Independent Studies: Readiness to Learn

Many skills and attitudes towards learning are required for success in an independent study environment. The following learning skills assessment tool will help you evaluate your readiness to learn independently. Consider completing this evaluation on your own in addition to being rated by someone else who knows you well. While self-reflection is important, it is always useful to receive feedback from someone else who knows you and how you work. Also, review the scores with your advising faculty member for input. Under the current importance column, a score of 1, for example, indicates that the item is currently very important to you. Under the current skill rating column, however, a score of 1 indicates that you feel you have an excellent set of skills pertaining to the item.

Helpful hint: Return to this review at mid and end points in the unit as a tool for evaluating your skill development.

Skill or competency Current importance
3-not very
Current skill rating
Life skills: Organisation of time and resources in your life, co-operation in working with others, available support network    
Independence: Autonomy, self-motivation, self-reliance, resourcefulness, initiative, and judgment    
"Basic” skills: Literacy, numeracy, graphicity, computer literacy, etc.    
Information skills: Ability to find information by: using libraries; abstracts; community resources; interpreting data, charts, tables, timetables, etc.    
Study skills: Organisation of material for projects, note-taking and reading for different purposes, understanding assignment requirements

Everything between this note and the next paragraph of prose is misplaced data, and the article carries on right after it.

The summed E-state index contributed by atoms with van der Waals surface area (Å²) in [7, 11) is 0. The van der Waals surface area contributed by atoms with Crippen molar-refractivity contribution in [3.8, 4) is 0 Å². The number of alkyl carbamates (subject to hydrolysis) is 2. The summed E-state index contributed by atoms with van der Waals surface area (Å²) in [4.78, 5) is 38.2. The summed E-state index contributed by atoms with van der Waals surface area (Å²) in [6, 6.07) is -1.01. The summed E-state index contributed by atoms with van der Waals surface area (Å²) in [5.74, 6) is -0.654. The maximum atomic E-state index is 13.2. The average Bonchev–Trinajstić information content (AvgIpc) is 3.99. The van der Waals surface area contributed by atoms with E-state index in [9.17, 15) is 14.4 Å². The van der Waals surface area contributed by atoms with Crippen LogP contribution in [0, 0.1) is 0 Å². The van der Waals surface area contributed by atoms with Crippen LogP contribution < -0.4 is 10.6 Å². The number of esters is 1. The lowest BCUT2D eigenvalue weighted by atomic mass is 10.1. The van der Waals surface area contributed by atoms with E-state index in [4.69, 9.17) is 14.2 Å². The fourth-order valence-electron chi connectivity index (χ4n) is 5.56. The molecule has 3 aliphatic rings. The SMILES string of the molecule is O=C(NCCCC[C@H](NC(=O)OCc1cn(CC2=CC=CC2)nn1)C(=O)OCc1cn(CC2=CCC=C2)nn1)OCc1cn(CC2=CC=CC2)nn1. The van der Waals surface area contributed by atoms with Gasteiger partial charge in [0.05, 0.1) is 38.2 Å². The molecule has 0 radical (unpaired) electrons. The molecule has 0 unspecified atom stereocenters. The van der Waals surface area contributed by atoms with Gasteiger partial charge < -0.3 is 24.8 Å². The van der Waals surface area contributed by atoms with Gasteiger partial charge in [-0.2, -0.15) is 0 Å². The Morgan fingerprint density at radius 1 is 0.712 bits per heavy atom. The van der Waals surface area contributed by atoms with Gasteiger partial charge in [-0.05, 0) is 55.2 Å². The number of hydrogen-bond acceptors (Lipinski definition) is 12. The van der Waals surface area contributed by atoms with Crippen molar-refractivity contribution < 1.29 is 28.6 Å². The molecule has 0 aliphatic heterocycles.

Learning to learn: Awareness of task demands, flexibility, self-knowledge of learning preferences, awareness of learning process, self-evaluation    
Planning skills: Ability to design a plan of strategies for meeting learning needs, ability to carry out a plan systematically and sequentially    
Problem development skills: Ability to formulate questions that are answerable through various research activities (projects, library, readings)    
Analytical skills: Ability to select and use most effective means of acquiring information, ability to analyse and organise information, ability to select most relevant and reliable information sources    
Communication skills: Ability to write reports, essays, instructions, discourse, display data, etc.    
Evaluation skills: Ability to collect evidence of accomplishments and have it evaluated, ability to accept constructive feedback from others    
Completion skills: Ability to identify problem areas, ability to revise work, commitment to completing units and program    

An average rating of 1-3 in each column indicates readiness for independent study. An average rating higher than 3 indicates that you may need to seek out some help in certain skill areas as you progress through your unit.

Adapted from:

  • Gibbs, G. (1992). Independent learning with more students. Developing teaching: Teaching more students. Oxford: Oxonian Rewley Press, p.49 Hiemstra, R. (2002).
  • Competencies for carrying out self-directed learning projects. Self-directed Learning Competence,


If you would like support applying these tips to your own teaching, CTE staff members are here to help.  View the CTE Support page to find the most relevant staff member to contact.

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